This report has been updated with additional information from court records filed in the case.
A New Jersey man was charged last Thursday by prosecutors in New York with providing material support to, and receiving training from, Hizballah.
Alexei Saab, of Morristown, N.J., was trained in bomb-making by the external operations component of Hizballah and he conducted intelligence gathering in dozens of locations across New York City and other large U.S. cities in the mid-to-late 2000s, prosecutors said. He was charged in a nine-count indictment on multiple terrorism counts; he also allegedly lied on a U.S. citizenship application and committed marriage fraud in 2015.
“Even though Saab was a naturalized American citizen, his true allegiance was to Hizballah, the terrorist organization responsible for decades of terrorist attacks that have killed hundreds, including U.S. citizens and military personnel,” said Geoffrey S. Berman, the U.S. attorney for the Southern District of New York.
Saab pleaded not guilty during a hearing Monday in Manhattan federal court.
Hizballah, first listed by the U.S. in 1995, was designated in October 1997 as a foreign terrorist organization (FTO). Saab was recruited into Hizballah around 1996, while attending university in Lebanon, prosecutors said. He joined the Islamic Jihad Organization (IJO), Hizballah's unit responsible for external operations, in 2000 and moved to the U.S., according to the complaint.
Saab became a naturalized U.S. citizen eight years later, prosecutors said. While living in the U.S., he made trips to Lebanon in 2004 and 2005 to receive training in IJO military tradecraft, including the use and assembly of explosives, prosecutors said. His most recent trip to Lebanon was in 2017, according to a complaint filed in the case.
Saab surveilled dozens of locations in New York City, including the United Nations headquarters, the Statue of Liberty, Rockefeller Center, Times Square, the Empire State Building, and local airports, tunnels, and bridges, prosecutors said. He “provided detailed information on these locations, including photographs, to the IJO," prosecutors said. Saab focused on the structural weaknesses of locations he surveilled, to determine how a future attack could cause the most destruction, according to prosecutors. He also visited landmarks in Boston and Washington, D.C., prosecutors said.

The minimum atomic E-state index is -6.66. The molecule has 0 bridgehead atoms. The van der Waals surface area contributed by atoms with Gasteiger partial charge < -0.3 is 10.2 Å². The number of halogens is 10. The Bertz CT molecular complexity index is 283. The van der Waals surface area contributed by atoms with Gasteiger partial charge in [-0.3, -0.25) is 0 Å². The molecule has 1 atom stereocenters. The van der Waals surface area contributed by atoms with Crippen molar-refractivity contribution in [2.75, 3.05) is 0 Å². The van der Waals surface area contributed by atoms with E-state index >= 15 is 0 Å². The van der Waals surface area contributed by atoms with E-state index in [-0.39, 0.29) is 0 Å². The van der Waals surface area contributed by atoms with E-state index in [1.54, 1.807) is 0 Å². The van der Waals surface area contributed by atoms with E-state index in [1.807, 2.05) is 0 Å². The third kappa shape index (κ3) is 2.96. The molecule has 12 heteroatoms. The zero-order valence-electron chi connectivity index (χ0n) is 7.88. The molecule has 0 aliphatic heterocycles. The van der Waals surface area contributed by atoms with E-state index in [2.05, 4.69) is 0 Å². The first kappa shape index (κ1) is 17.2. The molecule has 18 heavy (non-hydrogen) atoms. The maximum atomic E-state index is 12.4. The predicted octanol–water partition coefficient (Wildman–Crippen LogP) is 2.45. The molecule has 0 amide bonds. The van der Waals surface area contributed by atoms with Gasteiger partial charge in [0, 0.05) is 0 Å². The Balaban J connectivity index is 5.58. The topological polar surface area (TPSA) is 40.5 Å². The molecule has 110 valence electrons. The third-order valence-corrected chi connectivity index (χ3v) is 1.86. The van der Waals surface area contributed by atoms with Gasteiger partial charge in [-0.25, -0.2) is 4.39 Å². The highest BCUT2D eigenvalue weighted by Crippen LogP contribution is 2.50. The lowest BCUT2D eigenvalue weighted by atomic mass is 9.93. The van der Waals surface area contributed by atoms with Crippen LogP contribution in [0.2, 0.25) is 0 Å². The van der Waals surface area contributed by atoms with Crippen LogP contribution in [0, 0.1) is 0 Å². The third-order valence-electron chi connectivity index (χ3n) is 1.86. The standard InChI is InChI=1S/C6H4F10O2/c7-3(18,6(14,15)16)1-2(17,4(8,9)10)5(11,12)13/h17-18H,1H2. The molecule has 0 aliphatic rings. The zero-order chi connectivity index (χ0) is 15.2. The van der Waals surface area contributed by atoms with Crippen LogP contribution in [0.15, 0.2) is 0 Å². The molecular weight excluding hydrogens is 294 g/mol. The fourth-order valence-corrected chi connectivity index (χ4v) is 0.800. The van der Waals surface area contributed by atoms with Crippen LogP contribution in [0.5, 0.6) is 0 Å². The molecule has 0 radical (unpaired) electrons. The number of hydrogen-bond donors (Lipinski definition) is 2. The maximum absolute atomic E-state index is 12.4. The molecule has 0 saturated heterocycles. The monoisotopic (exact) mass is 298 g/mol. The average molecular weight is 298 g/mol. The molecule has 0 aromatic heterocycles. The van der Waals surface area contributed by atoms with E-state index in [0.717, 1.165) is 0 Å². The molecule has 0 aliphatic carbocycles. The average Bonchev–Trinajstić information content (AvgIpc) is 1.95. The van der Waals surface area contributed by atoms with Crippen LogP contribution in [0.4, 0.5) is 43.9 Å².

Saab also conducted operations abroad, prosecutors said. He traveled to Istanbul in 2005 to gather intelligence and surveil targets, including the Blue Mosque, on behalf of the IJO, according to prosecutors. After the trip to Istanbul, he flew to Damascus, Syria, where he met a handler in a hotel lobby; the two traveled back to Beirut at night, the complaint said. Saab allegedly was instructed to murder a man outside Beirut that he believed to be an Israeli spy, but when he pointed a gun at the person and pulled the trigger, the weapon didn’t fire, according to the complaint.
A cooperating witness in Saab’s case who was arrested in June 2017 was identified by prosecutors as having "completed multiple operations on behalf of the IJO" in Panama and Thailand. Prosecutors did not name him on Thursday, and identified him in court records as “CW-1.” The description, however, appears to match that of Samer El Debek, who was arrested June 1, 2017, on charges of supporting Hizballah. El Debek conducted missions for Hizballah in those two countries, according to his case.
Saab’s alleged marriage fraud was unrelated to the Hizballah-related activity, but it involved a joint application filed in 2015 to obtain naturalized citizenship for his wife in which they falsely claimed their marriage was not for the purpose of obtaining immigration benefits, according to prosecutors.